• Insider trading — Insider trading means taking advantage of confidential, proprietary information to buy or sell a publicly traded security or commodity. A former employee of OpenSea, for example, was charged with insider trading and wire fraud when he allegedly bought NFTs before they were listed on the company’s homepage. Once the tokens were uploaded to the marketplace, he sold them at an inflated price.
  • Wash trading — A type of market manipulation, wash trading occurs when fraudsters repeatedly buy and sell an NFT within a short period of time, artificially inflating the NFT’s perceived value in the process. An unsuspecting buyer might end up paying a lot more for a token than it’s worth. While wash trading has had a huge impact on crypto exchanges, it hasn’t been as widespread within the NFT network (so far). If anything, a relatively small number of wash traders are making off with huge amounts of money, but most of them aren’t seeing a profit.
  • Rug pulling — In this take-the-money-and-run scam, fraudsters aggressively promote a new NFT. A buyer shows interest and pays for the token, but never receives it. That’s exactly what happened when two men advertised their new series of NFTs based on “Frosties” cartoon characters to attract investors. The pair abruptly abandoned the project after receiving over $1 million in cryptocurrencies from unwitting investors. The men were charged with wire fraud and conspiracy to commit money laundering.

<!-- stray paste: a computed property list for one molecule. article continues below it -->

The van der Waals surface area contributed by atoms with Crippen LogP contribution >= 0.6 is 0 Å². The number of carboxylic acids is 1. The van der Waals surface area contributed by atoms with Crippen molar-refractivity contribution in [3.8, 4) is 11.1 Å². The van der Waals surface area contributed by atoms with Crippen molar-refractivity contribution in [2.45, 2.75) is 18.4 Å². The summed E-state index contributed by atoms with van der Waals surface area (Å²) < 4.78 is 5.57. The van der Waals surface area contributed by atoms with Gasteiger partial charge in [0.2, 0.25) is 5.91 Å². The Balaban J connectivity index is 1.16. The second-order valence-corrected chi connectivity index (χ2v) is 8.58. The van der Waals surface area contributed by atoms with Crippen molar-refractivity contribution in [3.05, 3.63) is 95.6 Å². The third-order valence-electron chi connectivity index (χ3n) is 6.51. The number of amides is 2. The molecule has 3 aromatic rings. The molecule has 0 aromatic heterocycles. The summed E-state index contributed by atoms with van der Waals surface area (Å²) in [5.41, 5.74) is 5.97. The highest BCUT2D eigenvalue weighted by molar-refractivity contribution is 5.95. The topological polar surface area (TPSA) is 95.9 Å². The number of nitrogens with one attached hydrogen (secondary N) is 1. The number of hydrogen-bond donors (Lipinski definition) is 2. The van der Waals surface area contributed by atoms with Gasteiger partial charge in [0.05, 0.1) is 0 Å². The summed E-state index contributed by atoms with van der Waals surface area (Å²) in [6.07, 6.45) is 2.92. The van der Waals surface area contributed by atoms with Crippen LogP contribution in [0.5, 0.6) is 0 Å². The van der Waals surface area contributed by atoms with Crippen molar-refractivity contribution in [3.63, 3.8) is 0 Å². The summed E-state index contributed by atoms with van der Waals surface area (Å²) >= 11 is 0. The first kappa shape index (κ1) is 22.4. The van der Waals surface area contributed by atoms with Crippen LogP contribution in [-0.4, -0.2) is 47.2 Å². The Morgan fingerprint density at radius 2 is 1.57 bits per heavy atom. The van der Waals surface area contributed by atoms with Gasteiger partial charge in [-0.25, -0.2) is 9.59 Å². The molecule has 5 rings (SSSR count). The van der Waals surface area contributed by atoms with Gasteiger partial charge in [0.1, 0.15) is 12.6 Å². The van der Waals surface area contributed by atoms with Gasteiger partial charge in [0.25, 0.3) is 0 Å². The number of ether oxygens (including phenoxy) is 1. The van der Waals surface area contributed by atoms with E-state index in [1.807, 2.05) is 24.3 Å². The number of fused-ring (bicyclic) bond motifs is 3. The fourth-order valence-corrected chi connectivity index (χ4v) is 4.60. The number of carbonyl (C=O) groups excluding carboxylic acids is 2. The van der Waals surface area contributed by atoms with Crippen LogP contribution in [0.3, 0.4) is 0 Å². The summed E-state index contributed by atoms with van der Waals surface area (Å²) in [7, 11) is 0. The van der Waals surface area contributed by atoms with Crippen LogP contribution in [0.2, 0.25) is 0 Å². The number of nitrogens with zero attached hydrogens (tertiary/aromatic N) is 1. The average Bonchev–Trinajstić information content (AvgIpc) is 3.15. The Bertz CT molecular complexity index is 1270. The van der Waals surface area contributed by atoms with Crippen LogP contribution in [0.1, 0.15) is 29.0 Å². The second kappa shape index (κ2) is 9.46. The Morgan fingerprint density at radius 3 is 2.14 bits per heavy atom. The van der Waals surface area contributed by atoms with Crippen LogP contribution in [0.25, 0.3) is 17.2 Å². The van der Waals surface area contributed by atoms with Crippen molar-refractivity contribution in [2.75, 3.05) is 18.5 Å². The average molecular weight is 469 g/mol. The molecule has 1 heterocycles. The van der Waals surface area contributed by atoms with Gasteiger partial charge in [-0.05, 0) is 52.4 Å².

• Money laundering — Cybercriminals routinely use NFT marketplaces to exchange laundered funds. If a criminal can use stolen funds to purchase an NFT, they can later sell the NFT and receive funds that appear legitimate. This helps scammers, rug-pullers and hackers to cover their tracks. It also allows sanctioned individuals to work around financial restrictions. According to a Chainalysis report, nearly $1.4 million worth of cryptocurrency was sent to NFT exchanges from suspicious wallet addresses in Q4 of 2021 alone.

Envisioning a risk-forward approach

Before bad actors truly perfect the art of sophisticated NFT-based crime, the fintech industry should seize the moment. Here's what NFT marketplaces could look like in an ideal world:

  1. A clear onboarding system and CIP/KYC processes for both on-chain and off-chain activity

  2. A system to identify similarities between TradFi and DeFi fraud patterns, including individual behavior in TradFi that can predict fraud likelihood in DeFi

  3. The use of alerts to monitor high-volume and high-value NFT transactions for potential money laundering activity

  4. The ability to track onboarding and follow money as it moves across on- and off-ramps, as well as on-chain

  5. The ability to maintain allow-and-deny lists for customers, and to retain a clear record of transactions in support of AML compliance

What does the future hold for NFTs?

Will NFT exchanges end up as havens for traffickers and terrorists? Or will they become launchpads for web3 innovation and democratized access, beyond enabling people to buy and sell rare collectibles? The answer will depend on the industry’s willingness to adhere to regulatory practices.

Fraud doesn't stand still